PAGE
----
Creating the content that I wish I could have seen as a younger woman was my dream; I wanted others to have the option to not live in fear or shame like I often did. I excitedly declared this to Bruce: Addis finally figured out what she was meant to do! Then I did what he and I both knew I’m gifted at: I started writing about the sex industry.

Days after telling him about a (now never-published) essay that I wrote for The Cut about boundaries between client and sex worker, I received this text:

“Hi Addis. I’ve done some more thinking and I don’t think it’s fair to you for us to continue to see each other given how I am feeling. I really do think you’re a special person but I don’t think we are a match long term.”

My heart sunk. My mouth grew dry. My hands shook with frustration. 

“Given what I’m feeling”? I thought. What is he feeling? Bruce called me two hours later to inform me that he had given my past as a sex worker some more thought and decided that he couldn’t stomach the idea that I ever had sex for money. Remember: once you’re a whore you’re never not a whore ever again. I think Kim Kardashian, Cardi B and Monica Lewinsky would echo this sentiment.

He did not want to date someone who had a past like mine. After an hour on the phone talking through options we agreed to take two weeks apart from each other and regroup once those two weeks were up. 

Although we tried every way to make things work, to him I am a whore in the past, present, and future. No amount of mental gymnastics can overcome whorephobia like that.

Let me be clear: anyone should be allowed to leave a relationship if they feel that they are not receiving what they want or giving into what they envisioned. Bruce had every right to end our relationship if he felt that I wasn’t providing what I said I would. 

However, you may recall at the beginning of this piece my sex work was one of the very first things that I told him about myself. Before becoming The Internet’s Most Relatable Wh*re I was always transparent with my partners about all sides of my work; I respect their time just as much as my heart. 

The emotional risk of attaching myself to people who cannot appreciate all parts of me is serious. And according to our initial conversation Bruce really seemed to understand that sex work was a part of me. He made me believe that I had finally found someone who accepted all aspects of me; I thought I had finally discovered a healthy relationship. 

Many people are shocked to hear that sex workers do all sorts of normal people activities: we wash the dishes, we work other jobs, we study for the GMAT, we go to Trader Joes for groceries. 

We are not anomalies; we exist after the red light is turned off. Additionally, it is believable that the physical experiences that we have at work are not enough for us; we deserve intimate human connection just like everyone else.

It is okay to date a sex worker: it might not be a job that you understand but that’s where honesty, self-reflection and trust should be present. It’s just an entertainment job.

Work-life balance is tough enough to achieve, and I’ve learned through my relationship with Bruce and several since then that it’s increasingly tough when that work is sex work. 

So when’s the right time to tell your partner that you have or have had sex for money? Whether you’re a dancer or an escort, a porn star or a cam girl I think the answer is immediately (if it is safe to do so): do not feel ashamed of your past and do not shame yourself for working in an unfortunately taboo industry. 

The timing of your disclosure will not prevent them from deciding to stay with you, it only influences the severity of the heartbreak that may follow. 

Sex workers are workers; just like Bruce’s finance job, there are beneficial aspects and sleazy aspects. There are parts to be enjoyed and parts to be criticised. Sex workers are workers because there is nothing wrong with people who have sex for reasons outside of romance and procreation. I stand by this fact wholeheartedly.

Yes, I realise now that things with Bruce could have gone worse: he could have assumed that my sex work made me a rampant sex machine. He could have gotten jealous, come to my place of work, and demanded that I leave with him. He could have assaulted me for being a sex worker (sex workers are especially vulnerable to partner violence)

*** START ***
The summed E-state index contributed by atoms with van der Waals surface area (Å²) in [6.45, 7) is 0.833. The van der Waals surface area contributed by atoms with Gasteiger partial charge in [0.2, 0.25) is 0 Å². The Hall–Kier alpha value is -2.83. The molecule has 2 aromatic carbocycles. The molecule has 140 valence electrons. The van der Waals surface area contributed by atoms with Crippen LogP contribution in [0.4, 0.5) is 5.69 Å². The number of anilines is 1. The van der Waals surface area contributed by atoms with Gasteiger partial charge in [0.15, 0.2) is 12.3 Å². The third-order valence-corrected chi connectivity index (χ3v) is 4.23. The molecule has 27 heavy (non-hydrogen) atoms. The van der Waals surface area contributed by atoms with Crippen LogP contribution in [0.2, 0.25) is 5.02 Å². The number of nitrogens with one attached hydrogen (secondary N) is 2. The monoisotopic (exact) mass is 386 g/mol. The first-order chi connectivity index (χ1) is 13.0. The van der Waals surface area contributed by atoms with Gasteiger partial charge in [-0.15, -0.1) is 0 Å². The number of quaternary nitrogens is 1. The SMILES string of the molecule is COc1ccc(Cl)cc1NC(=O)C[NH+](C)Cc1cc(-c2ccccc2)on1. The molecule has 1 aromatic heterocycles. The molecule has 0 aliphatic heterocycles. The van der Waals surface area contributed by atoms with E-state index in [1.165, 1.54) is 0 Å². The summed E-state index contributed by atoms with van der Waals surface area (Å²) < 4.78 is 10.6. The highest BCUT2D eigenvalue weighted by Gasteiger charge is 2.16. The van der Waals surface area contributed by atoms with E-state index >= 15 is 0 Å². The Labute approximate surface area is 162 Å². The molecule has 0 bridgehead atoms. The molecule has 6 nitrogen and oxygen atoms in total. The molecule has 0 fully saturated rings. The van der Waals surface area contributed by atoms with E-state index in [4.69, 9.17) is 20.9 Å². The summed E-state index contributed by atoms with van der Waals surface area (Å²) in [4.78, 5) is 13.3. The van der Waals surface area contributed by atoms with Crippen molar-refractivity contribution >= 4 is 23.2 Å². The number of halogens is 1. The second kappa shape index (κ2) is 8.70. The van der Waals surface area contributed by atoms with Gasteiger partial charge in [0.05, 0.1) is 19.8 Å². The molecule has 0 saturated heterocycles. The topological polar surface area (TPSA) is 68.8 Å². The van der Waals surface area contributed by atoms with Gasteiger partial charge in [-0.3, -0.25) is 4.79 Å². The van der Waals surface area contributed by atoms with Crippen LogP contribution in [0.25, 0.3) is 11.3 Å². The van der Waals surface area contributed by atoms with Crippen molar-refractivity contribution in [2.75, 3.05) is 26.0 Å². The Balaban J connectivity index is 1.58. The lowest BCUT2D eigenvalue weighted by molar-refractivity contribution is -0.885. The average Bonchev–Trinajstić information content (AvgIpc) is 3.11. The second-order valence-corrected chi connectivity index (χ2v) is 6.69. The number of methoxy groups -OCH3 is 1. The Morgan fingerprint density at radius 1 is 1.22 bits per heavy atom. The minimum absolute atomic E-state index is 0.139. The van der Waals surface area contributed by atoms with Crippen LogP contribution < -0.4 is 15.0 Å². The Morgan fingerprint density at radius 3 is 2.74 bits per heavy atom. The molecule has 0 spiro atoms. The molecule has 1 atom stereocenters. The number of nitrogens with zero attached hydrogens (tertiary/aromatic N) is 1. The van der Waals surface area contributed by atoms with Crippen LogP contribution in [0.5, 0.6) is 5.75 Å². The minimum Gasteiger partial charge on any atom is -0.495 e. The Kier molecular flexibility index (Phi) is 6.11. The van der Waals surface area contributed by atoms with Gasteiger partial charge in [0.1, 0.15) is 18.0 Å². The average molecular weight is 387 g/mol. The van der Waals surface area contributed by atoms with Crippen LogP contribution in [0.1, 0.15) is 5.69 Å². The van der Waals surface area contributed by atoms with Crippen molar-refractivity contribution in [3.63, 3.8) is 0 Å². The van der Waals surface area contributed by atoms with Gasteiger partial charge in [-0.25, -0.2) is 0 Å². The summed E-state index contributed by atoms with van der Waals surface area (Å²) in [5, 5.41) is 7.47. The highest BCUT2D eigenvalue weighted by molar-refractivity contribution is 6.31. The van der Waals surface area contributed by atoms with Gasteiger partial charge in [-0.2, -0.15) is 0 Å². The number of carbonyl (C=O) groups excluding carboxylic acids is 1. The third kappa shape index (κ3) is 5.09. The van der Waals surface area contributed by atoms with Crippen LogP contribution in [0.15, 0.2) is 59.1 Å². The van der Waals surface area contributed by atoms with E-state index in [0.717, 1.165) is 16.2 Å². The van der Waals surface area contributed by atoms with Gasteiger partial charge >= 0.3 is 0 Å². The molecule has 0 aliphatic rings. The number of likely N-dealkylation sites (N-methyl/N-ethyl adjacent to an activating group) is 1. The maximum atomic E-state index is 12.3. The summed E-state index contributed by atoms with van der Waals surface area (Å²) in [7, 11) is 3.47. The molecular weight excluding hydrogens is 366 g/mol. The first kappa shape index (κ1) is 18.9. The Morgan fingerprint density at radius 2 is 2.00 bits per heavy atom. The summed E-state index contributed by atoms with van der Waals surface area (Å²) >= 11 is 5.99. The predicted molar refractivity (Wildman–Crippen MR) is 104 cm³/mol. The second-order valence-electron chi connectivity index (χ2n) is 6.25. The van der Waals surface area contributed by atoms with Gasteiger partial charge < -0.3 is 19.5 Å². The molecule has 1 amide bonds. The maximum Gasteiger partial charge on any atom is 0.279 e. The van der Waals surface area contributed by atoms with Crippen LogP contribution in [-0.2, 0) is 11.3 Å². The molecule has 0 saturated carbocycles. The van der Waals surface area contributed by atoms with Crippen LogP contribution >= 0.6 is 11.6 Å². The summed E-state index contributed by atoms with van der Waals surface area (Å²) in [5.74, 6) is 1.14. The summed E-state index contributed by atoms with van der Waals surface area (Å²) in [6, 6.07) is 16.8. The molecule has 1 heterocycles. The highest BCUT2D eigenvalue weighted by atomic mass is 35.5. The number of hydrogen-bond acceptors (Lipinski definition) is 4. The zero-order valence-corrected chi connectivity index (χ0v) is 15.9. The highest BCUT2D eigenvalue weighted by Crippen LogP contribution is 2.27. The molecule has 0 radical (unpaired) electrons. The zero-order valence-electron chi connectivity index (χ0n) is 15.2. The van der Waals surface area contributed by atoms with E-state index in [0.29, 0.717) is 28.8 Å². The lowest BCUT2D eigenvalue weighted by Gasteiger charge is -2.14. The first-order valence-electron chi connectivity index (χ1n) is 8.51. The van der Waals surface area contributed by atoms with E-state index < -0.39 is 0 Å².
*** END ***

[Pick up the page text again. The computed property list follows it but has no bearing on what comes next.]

In this sense I am extremely lucky that he was a physically safe person to me. However, I was deeply hurt by the fact that he hates facets of what make me who I am, facets that I cannot change no matter how hard I try. And facets that really only amplified parts of myself that he got to enjoy.

Just like any other sex worker, this work is part of the package of dating me. What I have ever decided to do with my body is my choice and my choice alone. My relationship with Bruce taught me that expecting any man I date to not have feelings about my experiences is unrealistic, but laborious to untangle when they inevitably do.

People make a lot of blatantly incorrect assumptions about what it’s like to date sex workers or former sex workers. They assume that I’ll be riddled with shame and emotional hardship and STIs. They assume that dating someone like me comes with drugs and lack of self worth. 

But most of all they assume that it’ll be hard to date me because I’ve had sex for reasons other than love. In my experience, dating a sex worker is only tough if you make it tough. I have baggage just like everyone else, and I deserve love just like everyone else. It’s just a job.

I know that I’m a good person: I recognise that I’m an incredibly special woman. I am loyal, engaging, ambitious, confident, and opened-minded. I am constantly trying to better myself for myself. I care deeply for others. I am brave. 

It’s now the beginning of 2023 and I have not dated much since this experience three years prior. 

I have both my current models of sobriety and fear of being hurt like this again to thank for that. It’s not that I am lost without romance, but it’s also not abnormal that I notice this part of my life still missing. 

Until the person that I’m looking for (and is looking for me) comes my way, I will continue to work on myself, love myself, and protect myself from shame and discrimination. I will reject anyone who sees my life as degrading or self-indulgent. I will reject the misogynists, the slut shamers, and anyone who deems me worthless or just a sex symbol. And most importantly I will reject anyone who doesn’t love themselves enough to build that love with me. 

What can you do?

Illustration by Esther Lalanne @estherlalanne who says “This piece is focused on Addis, a sex worker, capturing and celebrating normal, mundane snippets from her everyday life. The tone of the illustration is calm, peaceful, and introspective, highlighting the dichotomy between the negative assumptions people may have about the life of a sex worker, and Addis’ reality. The quote from Addis’ piece further illustrates how negative stereotypes continue to eclipse perceptions of sex work. “